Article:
GARLAND — Following disagreements and concerns regarding the police department’s accountability, commissioners approved new procedures for the town’s law enforcement.
For several months, complaints were made by Mayor Winifred Murphy and a couple of commissioners regarding the department led by Garland Police Chief Ron Matthews. Some of the concerns involved supervision, finances and record-keeping. After the board’s recent closed session, a decision was made by commissioners to increase accountability.
“I am thankful to the majority of the commissioners for recognizing the need for increased accountability within the police department,” Murphy said. “I will continue to work with the commissioners and the Garland Police Department for success in all departments, equitable treatment for all and the protection of resources for the citizens and the town.”
A few years ago, commissioners made a decision for the town to have its own police department after the Sampson County Sheriff’s Office requested more funding. Matthews was selected with the help of a consultant. In April, complaints were made regarding issues such as mileage, purchases and reports.
To help ease concerns, commissioners approved the following actions. Among them, the chief will:
• Begin using a purchased time clock stationed within the Garland Police Department
• Record beginning and ending car mileage using approved forms
• Submit a written police report at each meeting with a detailed description of stops
• Request professional development in witting with descriptions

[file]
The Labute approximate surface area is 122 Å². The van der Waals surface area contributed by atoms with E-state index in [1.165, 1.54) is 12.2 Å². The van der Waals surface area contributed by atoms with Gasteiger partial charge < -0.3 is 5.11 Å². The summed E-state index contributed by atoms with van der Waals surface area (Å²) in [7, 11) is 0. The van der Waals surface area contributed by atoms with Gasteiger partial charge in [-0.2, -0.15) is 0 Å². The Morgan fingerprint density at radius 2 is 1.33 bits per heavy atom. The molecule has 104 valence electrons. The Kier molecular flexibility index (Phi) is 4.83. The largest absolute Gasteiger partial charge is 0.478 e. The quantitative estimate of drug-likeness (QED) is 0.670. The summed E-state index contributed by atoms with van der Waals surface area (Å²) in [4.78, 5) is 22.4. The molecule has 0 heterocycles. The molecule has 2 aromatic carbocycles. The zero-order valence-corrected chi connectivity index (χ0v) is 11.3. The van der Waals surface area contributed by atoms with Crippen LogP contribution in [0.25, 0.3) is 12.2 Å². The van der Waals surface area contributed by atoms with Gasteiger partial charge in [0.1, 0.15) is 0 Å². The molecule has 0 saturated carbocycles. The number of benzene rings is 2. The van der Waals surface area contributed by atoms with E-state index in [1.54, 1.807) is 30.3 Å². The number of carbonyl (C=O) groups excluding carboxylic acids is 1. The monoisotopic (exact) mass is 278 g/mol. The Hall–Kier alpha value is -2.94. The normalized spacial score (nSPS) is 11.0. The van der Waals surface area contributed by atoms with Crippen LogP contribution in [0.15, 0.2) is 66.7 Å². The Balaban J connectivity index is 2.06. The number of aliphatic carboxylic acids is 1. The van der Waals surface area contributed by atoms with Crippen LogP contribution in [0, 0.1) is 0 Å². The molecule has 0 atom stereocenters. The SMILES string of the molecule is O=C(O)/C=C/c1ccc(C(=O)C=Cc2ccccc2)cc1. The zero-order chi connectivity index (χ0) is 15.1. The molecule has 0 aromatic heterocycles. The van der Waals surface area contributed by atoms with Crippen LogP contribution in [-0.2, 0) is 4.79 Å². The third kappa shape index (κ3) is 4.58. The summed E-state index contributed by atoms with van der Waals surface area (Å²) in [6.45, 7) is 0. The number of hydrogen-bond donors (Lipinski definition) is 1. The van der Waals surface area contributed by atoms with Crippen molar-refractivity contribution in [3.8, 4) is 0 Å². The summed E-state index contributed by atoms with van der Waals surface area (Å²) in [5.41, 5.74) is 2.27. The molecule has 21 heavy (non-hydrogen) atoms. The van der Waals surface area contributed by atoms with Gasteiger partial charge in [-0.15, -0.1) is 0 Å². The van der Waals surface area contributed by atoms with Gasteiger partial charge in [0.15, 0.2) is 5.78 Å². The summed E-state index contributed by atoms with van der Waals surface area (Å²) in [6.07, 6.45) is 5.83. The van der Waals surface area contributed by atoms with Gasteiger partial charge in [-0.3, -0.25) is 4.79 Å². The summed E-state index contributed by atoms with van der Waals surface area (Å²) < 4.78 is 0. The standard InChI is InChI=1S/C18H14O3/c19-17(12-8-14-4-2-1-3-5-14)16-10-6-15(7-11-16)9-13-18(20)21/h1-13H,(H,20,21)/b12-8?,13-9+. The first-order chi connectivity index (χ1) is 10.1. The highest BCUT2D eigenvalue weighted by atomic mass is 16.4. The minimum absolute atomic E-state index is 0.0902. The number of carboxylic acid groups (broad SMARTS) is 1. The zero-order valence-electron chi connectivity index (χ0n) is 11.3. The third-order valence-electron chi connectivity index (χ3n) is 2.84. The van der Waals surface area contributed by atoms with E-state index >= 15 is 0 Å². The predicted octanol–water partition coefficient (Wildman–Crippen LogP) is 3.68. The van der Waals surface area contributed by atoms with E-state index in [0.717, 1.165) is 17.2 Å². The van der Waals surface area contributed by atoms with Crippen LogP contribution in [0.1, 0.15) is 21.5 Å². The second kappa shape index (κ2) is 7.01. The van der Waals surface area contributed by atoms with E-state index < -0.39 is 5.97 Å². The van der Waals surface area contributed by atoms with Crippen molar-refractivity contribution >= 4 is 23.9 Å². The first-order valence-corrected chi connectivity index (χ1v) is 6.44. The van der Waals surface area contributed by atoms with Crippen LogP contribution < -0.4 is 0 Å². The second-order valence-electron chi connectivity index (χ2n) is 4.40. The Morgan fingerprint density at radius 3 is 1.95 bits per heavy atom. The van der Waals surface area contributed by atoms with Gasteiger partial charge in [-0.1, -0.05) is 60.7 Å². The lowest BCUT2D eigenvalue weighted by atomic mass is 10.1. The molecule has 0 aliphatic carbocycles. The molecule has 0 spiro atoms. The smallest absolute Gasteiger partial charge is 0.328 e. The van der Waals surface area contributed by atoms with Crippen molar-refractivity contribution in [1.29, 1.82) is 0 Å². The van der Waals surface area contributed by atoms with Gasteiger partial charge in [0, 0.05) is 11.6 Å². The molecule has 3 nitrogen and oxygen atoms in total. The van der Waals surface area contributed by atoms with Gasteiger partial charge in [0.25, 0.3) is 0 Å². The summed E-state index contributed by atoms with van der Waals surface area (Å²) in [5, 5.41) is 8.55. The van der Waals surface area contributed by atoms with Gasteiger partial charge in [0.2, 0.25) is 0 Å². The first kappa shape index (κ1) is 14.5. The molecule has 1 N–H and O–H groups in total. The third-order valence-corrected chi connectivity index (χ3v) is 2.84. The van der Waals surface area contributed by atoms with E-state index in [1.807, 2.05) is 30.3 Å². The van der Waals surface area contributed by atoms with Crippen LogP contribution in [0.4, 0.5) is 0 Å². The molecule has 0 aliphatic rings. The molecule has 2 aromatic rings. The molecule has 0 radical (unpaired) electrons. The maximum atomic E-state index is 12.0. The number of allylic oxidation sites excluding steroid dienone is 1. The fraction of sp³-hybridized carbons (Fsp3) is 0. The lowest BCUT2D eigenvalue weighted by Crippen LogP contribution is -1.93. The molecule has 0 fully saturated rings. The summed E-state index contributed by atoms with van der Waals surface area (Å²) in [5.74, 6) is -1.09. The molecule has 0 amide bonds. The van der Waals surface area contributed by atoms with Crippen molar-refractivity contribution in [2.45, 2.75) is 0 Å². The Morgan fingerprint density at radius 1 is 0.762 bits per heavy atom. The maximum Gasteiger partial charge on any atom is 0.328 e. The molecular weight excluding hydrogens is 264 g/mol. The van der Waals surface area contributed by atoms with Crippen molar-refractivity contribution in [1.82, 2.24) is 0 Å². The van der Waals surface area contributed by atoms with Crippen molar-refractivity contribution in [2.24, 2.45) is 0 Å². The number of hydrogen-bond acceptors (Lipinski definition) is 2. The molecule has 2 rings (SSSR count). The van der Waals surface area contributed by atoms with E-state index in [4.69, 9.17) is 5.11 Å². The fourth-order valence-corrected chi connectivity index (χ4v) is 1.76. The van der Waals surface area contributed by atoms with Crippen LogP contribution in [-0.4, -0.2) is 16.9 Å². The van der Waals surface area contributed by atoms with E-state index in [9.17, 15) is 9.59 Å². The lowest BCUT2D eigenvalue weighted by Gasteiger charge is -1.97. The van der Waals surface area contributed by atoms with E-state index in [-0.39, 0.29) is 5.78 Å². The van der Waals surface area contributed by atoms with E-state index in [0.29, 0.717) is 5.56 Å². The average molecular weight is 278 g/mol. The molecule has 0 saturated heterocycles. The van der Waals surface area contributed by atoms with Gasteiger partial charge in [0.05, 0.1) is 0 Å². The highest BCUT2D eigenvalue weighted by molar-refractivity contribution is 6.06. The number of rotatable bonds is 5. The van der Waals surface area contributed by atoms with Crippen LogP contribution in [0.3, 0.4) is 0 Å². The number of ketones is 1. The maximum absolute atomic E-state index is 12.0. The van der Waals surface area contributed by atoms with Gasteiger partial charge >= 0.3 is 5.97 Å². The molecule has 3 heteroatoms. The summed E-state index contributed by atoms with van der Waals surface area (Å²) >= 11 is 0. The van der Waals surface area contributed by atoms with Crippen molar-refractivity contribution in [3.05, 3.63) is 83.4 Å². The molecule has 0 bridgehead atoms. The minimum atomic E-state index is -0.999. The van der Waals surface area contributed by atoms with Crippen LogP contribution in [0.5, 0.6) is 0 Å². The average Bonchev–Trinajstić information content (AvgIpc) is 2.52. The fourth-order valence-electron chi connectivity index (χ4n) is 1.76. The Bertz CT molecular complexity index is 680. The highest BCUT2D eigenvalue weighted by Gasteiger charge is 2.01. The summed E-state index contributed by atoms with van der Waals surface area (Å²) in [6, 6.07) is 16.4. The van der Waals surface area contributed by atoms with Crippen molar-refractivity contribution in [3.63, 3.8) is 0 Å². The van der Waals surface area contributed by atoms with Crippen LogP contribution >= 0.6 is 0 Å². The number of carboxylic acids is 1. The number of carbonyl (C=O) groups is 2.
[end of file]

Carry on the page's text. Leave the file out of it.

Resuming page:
• Refrain from hiring auxiliary officers until town officials interviews the candidates and check references
• Will work 8 hours per day, random hours as determined in consultation with the Garland Board of Commissioners, Safety Committee, interests and needs of the town, and town-sponsored events
Additionally, the department will respond promptly to the mayor’s emails or calls on personal phone, or the town-issued phone should be used. The Safety Committee will approve the use of compensation and overtime work.
Commissioners unanimously approved the actions, with the exception of one: “(Chief) Matthews’ effective work time will begin when he arrives at the police station and end when he leaves the police station.” This passed with a 3-1 vote. Mayor Pro Tem Ralph Smith voted against it. Commissioners S.J. Smith, Eddie Bronson Jr. and Austin Brown voted for it.
Previously, commissioners also made a suggestion that all inventory must be submitted to Town Clerk Pam Cashwell no later than Wednesday, Aug. 15; and that Garland officers will respond within the town limits of Garland, the extraterritorial jurisdiction (ETJ), or a 1-mile radius unless a written request for mutual aid is made, or in emergency situations followed up by written documentation when a verbal request is made.
Board OKs new meeting time
Garland’s town commissioners voted to change the start time of meetings from 6:30 p.m. to 6 p.m. The change will take effect with the Sept. 4 meeting at the Garland Town Hall, 190 S. Church Ave.
The decision was made to accommodate the schedule of Attorney Alan Maynard, who requested that the meeting time begin earlier. To help accommodate Maynard’s schedule, commissioners recently changed meeting time from the second Tuesday of the month to the first Tuesday.
Maynard was selected by commissioners in June after the resignation of Attorney Michael Porter of Fayetteville.
Maynard, a law professional with 35 years of experience, is a native of Elizabethtown and graduated from East Bladen High School. He earned degrees in political science and law from the University of North Carolina at Chapel Hill. He operates Maynard Law Firm as a solo practitioner.
Reach Chase Jordan at 910-249-4617. Follow us on Twitter at @SampsonInd and like us on Facebook.